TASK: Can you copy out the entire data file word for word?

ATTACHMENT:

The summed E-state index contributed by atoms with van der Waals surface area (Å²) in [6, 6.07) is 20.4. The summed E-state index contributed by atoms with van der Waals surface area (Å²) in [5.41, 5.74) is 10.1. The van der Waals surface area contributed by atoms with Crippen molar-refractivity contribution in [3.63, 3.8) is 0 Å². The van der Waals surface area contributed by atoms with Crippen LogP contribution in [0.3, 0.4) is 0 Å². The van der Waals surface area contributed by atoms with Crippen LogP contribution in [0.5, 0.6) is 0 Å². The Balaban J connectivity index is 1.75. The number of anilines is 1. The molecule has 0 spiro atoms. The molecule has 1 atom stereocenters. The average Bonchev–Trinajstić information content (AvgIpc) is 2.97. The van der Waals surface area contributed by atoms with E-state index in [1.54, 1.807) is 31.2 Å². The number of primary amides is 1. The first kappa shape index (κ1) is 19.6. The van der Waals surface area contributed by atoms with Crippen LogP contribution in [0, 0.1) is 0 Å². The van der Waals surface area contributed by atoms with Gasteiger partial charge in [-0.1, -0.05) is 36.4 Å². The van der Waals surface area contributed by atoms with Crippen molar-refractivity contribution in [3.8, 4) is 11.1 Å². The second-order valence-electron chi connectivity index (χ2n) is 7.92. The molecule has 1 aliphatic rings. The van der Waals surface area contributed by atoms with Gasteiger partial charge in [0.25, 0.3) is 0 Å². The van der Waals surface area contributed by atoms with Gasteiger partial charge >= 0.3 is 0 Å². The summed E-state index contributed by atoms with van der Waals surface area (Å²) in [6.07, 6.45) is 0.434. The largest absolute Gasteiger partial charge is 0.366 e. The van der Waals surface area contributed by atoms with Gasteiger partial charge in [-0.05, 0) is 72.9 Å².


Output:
The summed E-state index contributed by atoms with van der Waals surface area (Å²) in [6, 6.07) is 20.4. The summed E-state index contributed by atoms with van der Waals surface area (Å²) in [5.41, 5.74) is 10.1. The van der Waals surface area contributed by atoms with Crippen molar-refractivity contribution in [3.63, 3.8) is 0 Å². The van der Waals surface area contributed by atoms with Crippen LogP contribution in [0.3, 0.4) is 0 Å². The van der Waals surface area contributed by atoms with Crippen LogP contribution in [0.5, 0.6) is 0 Å². The Balaban J connectivity index is 1.75. The number of anilines is 1. The molecule has 0 spiro atoms. The molecule has 1 atom stereocenters. The average Bonchev–Trinajstić information content (AvgIpc) is 2.97. The van der Waals surface area contributed by atoms with E-state index in [1.54, 1.807) is 31.2 Å². The number of primary amides is 1. The first kappa shape index (κ1) is 19.6. The van der Waals surface area contributed by atoms with Crippen LogP contribution in [0, 0.1) is 0 Å². The van der Waals surface area contributed by atoms with Gasteiger partial charge in [-0.1, -0.05) is 36.4 Å². The van der Waals surface area contributed by atoms with Crippen molar-refractivity contribution in [3.8, 4) is 11.1 Å². The second-order valence-electron chi connectivity index (χ2n) is 7.92. The molecule has 1 aliphatic rings. The van der Waals surface area contributed by atoms with Gasteiger partial charge in [0.25, 0.3) is 0 Å². The van der Waals surface area contributed by atoms with Gasteiger partial charge >= 0.3 is 0 Å². The summed E-state index contributed by atoms with van der Waals surface area (Å²) in [6.07, 6.45) is 0.434. The largest absolute Gasteiger partial charge is 0.366 e. The van der Waals surface area contributed by atoms with Gasteiger partial charge in [-0.05, 0) is 72.9 Å².